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Latin America faces yearslong struggle with pandemic debt


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According to Market Intelligence, April 2023

Latin America faces yearslong struggle with pandemic debt

Editor's note: This is the first of a three-part series looking at the longer-term economic and financial impact of the COVID-19 pandemic in Latin America. You can read the second part here, and the third part here.

With medical workers administering the first batches of COVID-19 vaccines, an end to the pandemic appears to be in sight. In Latin America, however, the economic and financial scars left in the disease's wake may never fully heal.

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Public debt levels across the region skyrocketed as governments scrambled to stave off economic collapse with stimulus payments, credit relief and other support. Some even resorted to quantitative easing-like measures, a tactic rarely used before in emerging markets. As result, several governments now have elevated debt levels that experts said will take years to normalize.

"Even in an optimistic scenario where the pandemic ends next year, the biggest legacy on LatAm is higher public debt levels across the board," said Nikhil Sanghani, a Latin America economist with Capital Economics.

Latin America came into the pandemic already in a precarious position. According to the Inter-American Development Bank, the region's debt likely will end 2020 at 74% of GDP, compared to 57% in 2019.

Such a high debt-to-GDP ratio undermines the prospects of an economic recovery, economists said. After suffering an expected 9.2% contraction this year, GDP in the region is only expected to rebound by about 4% in 2021.

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Most major Latin American economies will not return to their pre-pandemic GDP output levels until 2022 or 2023 at the earliest, according to Moody's. In the meantime, banks likely will continue to face a challenging operating environment.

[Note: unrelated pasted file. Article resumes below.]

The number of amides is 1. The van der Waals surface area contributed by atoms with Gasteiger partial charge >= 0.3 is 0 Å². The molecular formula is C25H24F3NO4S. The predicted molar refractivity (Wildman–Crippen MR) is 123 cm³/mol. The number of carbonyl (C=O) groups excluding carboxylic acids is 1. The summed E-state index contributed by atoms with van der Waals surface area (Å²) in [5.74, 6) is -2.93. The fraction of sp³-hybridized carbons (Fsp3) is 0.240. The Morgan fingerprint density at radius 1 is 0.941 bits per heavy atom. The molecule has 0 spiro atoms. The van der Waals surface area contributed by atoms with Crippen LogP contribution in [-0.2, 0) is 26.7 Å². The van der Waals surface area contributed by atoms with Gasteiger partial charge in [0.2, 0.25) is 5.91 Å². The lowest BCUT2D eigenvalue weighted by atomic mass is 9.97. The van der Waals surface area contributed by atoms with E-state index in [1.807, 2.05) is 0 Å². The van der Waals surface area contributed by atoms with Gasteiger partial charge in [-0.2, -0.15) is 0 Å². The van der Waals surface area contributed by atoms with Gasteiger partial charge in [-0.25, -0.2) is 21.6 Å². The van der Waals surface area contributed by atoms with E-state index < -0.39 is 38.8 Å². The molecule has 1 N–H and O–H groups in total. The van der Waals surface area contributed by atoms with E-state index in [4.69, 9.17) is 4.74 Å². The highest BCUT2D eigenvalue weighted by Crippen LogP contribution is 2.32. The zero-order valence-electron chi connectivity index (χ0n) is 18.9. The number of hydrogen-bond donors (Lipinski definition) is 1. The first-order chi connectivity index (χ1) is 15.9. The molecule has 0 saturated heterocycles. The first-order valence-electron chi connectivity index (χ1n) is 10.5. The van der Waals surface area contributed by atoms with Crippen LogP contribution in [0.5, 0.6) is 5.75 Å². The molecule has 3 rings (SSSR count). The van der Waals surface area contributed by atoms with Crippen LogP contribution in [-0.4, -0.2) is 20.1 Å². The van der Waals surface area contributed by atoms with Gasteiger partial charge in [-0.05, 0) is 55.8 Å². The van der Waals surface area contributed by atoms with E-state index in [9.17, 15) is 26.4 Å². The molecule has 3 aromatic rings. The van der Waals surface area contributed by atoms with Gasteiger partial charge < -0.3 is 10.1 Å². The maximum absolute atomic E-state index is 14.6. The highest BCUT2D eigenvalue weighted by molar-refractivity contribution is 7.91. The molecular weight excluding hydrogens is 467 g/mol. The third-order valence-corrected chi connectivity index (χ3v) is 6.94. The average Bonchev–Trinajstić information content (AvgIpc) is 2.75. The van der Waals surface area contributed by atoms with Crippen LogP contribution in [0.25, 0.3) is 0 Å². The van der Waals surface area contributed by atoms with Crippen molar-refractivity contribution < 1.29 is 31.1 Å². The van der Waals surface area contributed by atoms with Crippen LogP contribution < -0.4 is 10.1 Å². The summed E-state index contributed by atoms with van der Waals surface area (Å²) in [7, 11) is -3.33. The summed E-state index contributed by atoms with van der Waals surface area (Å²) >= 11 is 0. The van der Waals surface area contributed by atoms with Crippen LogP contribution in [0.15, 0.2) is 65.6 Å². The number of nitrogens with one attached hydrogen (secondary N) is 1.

"Fiscal constraints limit the government's ability to support banks," Moody's analysts noted in a recent report. While the rating agency expects the focus of Latin American governments to "gradually shift from pandemic management to dealing with higher debt," conditions will remain "fragile" and vulnerable to setbacks.

"What we will see in LatAm is a more permanent and widespread deterioration in the fiscal and credit quality position," said Martin Castellano, head of Latin American research at the Institute of International Finance. "Adjustment aimed at putting public accounts in order will be much more gradual and will take much longer this time."

The greatest challenge for budgets will be to avoid having COVID 19-related expenditures turn into something permanent, he said. Discussions to pare back emergency aid are already underway in some countries.

Regional variance

Brazil, the region's largest economy, likely will face one of the most demanding cases. To temper the economic impact, the government resorted to an unusually large stimulus for an emerging market. Fiscal aid there grew to 11.8% of GDP, a percentage more similar to those of advanced economies. The average COVID-19 stimulus package in emerging economies equated to just 6.6% of GDP.

"We are going to see greater demand for political reforms in a context of income and job losses," Castellano said. "Greater pressure on economic policymakers will be another legacy of the shock."

According to a study by Bank of America, Chile, Argentina, Brazil and Mexico need the largest fiscal consolidations after 2021 in order to stabilize debt, with cuts equivalent to between 3.5% and 4.5% of GDP.

"Deficits will improve, but LatAm countries will remain far away from stabilizing their debt ratios," BofA analysts wrote in the study.

Although its 2020 GDP downturn is expected to be modest, Brazil also will have one of the sharpest increases in debt. Public debt-to-GDP is expected to hit 96.5% this year, up from 75.8% in 2019, making it one of the most indebted countries in the region, alongside Argentina.

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Other nations, such as Chile and Peru, have lower levels of debt. And while they face their own problems, largely stemming from political uncertainty, economists are not as worried over their eventual recovery.

"It is less of a concern in Chile and Peru where the balance sheet is fairly strong," Sanghani said. "In the case of Argentina and Brazil, debt levels are so high that there is not such scope for government to provide further support."

The lack of resources could become a major issue in the months to come as some believe that the full economic brunt of the pandemic is still to play out. Credit deterioration is not expected to peak until the first half of 2021, and most economist believe that labor markets still do not fully reflect the lasting impact of the crisis.

Some believe that unemployment rates will shift markedly higher as workers begin searching for jobs once again.

In Colombia, for instance, the unemployment rate is expected to peak at about 16.5% at year-end and only gradually decline to 14.2% by late 2021, according to estimates from S&P Global Ratings. Colombia's unemployment rate prior to the pandemic was 10.5%.

With the exception of Mexico, all of Latin America's major economies are expected to have double-digit unemployment rates in the coming quarters.

"That is something that could weigh on the recovery," Sanghani said.